Ubuntu 12.04 Will Bring OS-Level Security Options

Wednesday, March 14, 2012

Article by Micah Lee

Like many operating systems, Ubuntu stores information about how you use your computer. This is often convenient because it helps you quickly open recently used documents or search recently used folders.

But it also means that anyone with access to your computer can learn these things as well. In the upcoming release, Ubuntu 12.04 (currently in beta, to be released April 26) is introducing operating system-wide privacy settings that let you delete portions of your activity log, disable logging for specific types of files and applications, or disable activity logging altogether.

Keep in mind that these settings only apply to the GNOME activity log. Many other parts of your operating system log things by default and that logging needs to be disabled separately, if it is possible at all.

For example browsers like Firefox and Chrome keep a history of all the websites you visit by default; instant messaging programs like Pidgin and Empathy log your chats by default; when you open a terminal and type commands, those commands get logged to

~/.bash_history

when you use vim, a history of your vim commands gets logged to

~/.viminfo

and a history of everyone who logs into your computer and every command that gets run as sudo gets logged to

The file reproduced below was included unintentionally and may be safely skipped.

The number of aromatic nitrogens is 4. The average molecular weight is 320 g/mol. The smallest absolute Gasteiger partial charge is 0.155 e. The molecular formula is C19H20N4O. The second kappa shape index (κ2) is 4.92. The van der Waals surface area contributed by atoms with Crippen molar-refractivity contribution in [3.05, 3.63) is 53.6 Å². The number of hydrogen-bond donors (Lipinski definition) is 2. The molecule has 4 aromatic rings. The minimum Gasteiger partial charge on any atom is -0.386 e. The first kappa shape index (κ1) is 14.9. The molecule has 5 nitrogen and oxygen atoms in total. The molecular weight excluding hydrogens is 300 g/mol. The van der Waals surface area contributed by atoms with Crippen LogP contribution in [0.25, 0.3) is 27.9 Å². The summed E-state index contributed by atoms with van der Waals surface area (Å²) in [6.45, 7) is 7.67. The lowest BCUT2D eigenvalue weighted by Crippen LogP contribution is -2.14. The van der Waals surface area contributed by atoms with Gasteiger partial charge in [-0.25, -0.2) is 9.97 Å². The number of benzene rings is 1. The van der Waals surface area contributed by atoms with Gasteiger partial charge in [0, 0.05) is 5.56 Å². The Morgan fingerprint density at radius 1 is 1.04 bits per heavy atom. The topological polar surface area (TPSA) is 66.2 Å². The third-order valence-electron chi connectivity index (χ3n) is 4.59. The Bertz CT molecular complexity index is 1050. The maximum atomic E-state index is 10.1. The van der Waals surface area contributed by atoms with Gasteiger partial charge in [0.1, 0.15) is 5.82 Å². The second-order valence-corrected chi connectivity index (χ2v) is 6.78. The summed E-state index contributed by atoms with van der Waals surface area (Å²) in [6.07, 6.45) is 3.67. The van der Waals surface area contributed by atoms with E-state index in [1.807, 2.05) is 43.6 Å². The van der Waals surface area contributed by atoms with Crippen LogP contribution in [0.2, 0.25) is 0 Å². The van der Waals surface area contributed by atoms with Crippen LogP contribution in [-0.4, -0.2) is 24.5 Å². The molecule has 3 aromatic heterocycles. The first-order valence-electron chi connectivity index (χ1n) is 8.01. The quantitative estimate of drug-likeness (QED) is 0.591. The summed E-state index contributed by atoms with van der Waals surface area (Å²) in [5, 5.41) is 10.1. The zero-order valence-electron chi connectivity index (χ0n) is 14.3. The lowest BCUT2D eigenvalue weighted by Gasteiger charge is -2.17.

/var/log/auth.log.

Retrofitting operating systems to support privacy against local attackers is a worthy objective, but not an easy one [pdf]. We hope that Ubuntu and other projects will be in this for the long haul. The first step is probably defining clear API and mechanisms to enable non-GNOME applications to be told about the user's preferences for logging, and opening a lot of bug reports to get them respected.

For now, you can now delete your GNOME activity log from the past hour, day, week, a specific date range, or everything stored on your computer.

You are also able to keep your activity log but not log anything for specific types of files or for specific folders. You might want to, for example, not log any activity in

/media/truecrypt1

You can choose not to log activity for specific applications. This does not disable all logging from those applications. If you add Pidgin to this list, Ubuntu won't save any activity logs for Pidgin, but your chat history still gets saved by default. You need to edit Pidgin's preferences to disable this behavior.

You can optionally send anonymous usage information to the Ubuntu developers. This is disabled by default and requires administrator access on the computer to enable.

And finally, if you want to completely disable all activity logging on your computer, you can turn the Record Activity switch from ON to OFF.

Cross-posted from Electronic Frontier Foundation

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